Feeling Scared? Try Mother Nature's Fear Buster
Meditation can free you from fears. It's free and has no side effects.
Posted Sep 21, 2012
What Is Fear?
Fears are thoughts that we have created usually after having a negative experience. I say “usually” because fears cannot only come from our own experiences but also from those of others. We experience a negative event and we reinforce the fear by thinking about it and analyzing its negative impact on our lives. Thus fears are created, perpetuated, and sustained in our minds.
Breathing and meditative techniques train us to quiet the mind, which creates still and peaceful states. Using breathing and meditative techniques can also help us deal with our fears and even conquer them.
Two Strategies to Vanquish Fears
1. Focused breathing
In this approach, you’ll visualize something that scares you. The first step is to imagine being confronted by the fearful circumstance or object. In this example, I’m going to use the fear of snakes because it’s common to be terrified by them. Picture yourself walking into a room filled with snakes, or think if you saw a television program about them.
Now hold that scary thought. Then breathe as deeply as you can, hold your breath, and then release it. The key here is to recognize the fear and acknowledge how it feels unquestionably real. But rather than push it away as fast as you can, you are going to address your it by taking deep and extended breaths. Inhale as deeply as you can, and then hold it for as long as you can. As that fear emerges, keep breathing, and continue to concentrate on your breath whenever the scary feelings surface.
The key here is that you are focusing your mind on your breath. This technique can be used almost anytime your fears arise. Because you’re concentrating on your breath, you drawing attention away from what scares you. Although this is not necessarily a meditative state, the act of zeroing in on your fears promotes less stress.
Now let’s use meditation to address the same snake fear. Similar to focused breathing, you will concentrate on your inhales and exhales. But unlike focused breathing, you’re not holding your breath. Instead, you’re breathing slowly in and out.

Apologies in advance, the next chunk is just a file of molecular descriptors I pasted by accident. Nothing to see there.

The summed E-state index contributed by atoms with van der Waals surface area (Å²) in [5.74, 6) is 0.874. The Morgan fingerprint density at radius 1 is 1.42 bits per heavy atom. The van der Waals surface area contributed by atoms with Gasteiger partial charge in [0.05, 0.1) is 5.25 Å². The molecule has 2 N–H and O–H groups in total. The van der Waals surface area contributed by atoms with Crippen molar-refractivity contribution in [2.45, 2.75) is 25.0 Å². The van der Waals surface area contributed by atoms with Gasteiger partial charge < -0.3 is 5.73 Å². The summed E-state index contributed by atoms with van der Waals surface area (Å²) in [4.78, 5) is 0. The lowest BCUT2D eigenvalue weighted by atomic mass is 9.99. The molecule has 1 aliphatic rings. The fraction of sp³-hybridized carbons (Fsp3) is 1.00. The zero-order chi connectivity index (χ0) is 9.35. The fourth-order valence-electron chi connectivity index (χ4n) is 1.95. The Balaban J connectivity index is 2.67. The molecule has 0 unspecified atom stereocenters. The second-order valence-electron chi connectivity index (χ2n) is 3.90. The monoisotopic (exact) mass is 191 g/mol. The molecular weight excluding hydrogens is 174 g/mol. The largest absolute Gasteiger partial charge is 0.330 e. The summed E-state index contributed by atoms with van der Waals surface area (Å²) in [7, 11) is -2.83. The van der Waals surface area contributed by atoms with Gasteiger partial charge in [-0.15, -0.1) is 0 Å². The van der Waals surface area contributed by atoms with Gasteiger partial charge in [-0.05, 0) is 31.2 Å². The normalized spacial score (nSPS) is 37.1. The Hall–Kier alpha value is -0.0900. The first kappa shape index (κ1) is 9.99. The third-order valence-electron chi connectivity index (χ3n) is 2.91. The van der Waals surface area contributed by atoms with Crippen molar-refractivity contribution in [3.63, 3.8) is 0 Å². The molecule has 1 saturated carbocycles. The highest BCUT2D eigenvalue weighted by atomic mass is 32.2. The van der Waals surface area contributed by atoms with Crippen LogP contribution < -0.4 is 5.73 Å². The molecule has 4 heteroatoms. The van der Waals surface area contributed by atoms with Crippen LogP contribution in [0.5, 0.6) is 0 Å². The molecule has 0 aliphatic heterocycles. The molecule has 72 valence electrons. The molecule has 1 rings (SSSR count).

As you inhale and exhale, you may find it helpful to repeat a mantra (some traditions call it a prayer word). For example, you’ll say to yourself, “I am” as you breathe in and think “peaceful” as you breath out. You say this over and over again, and with practice your mind will grow quieter and quieter.
Now that you have gotten into your relaxed, meditative state, you’re going to introduce your fear into your practice. Hold on to this meditative state as you recall what scares you. If it were snakes, focus on the slithery serpents. If you’re doing a good job visualizing them, you’ll most likely find your body tensing. Despite this, keep breathing slowly and deeply until you notice the anxiety subside. Then bring up your fear again, which will mostly likely cause you to feel scared. This is three step cycle:
1. Repeat your mantra with each inhale and exhale
2. Introduce your fear
3. Repeat your mantra
Once you feel like the fears have diminished, I’m going to add another challenge. Imagine yourself being in the same room with your fear as you breathe in and out. When the anxiety takes over, go back to breathing and saying your mantra.
Some fears take longer than others. It depends on how strong your attachment to the fear is. So if you try both techniques and you’re still afraid, don’t be discouraged. It just means that overcoming what scares you will take more effort.
I recommend that you meditate twice a day—once in the morning and again in the evening. And throughout the day, if an anxiety surfaces, remember to bring yourself back to your breathing. By becoming aware of your fears and addressing them through the techniques I've described, over time you’ll find yourself less afraid.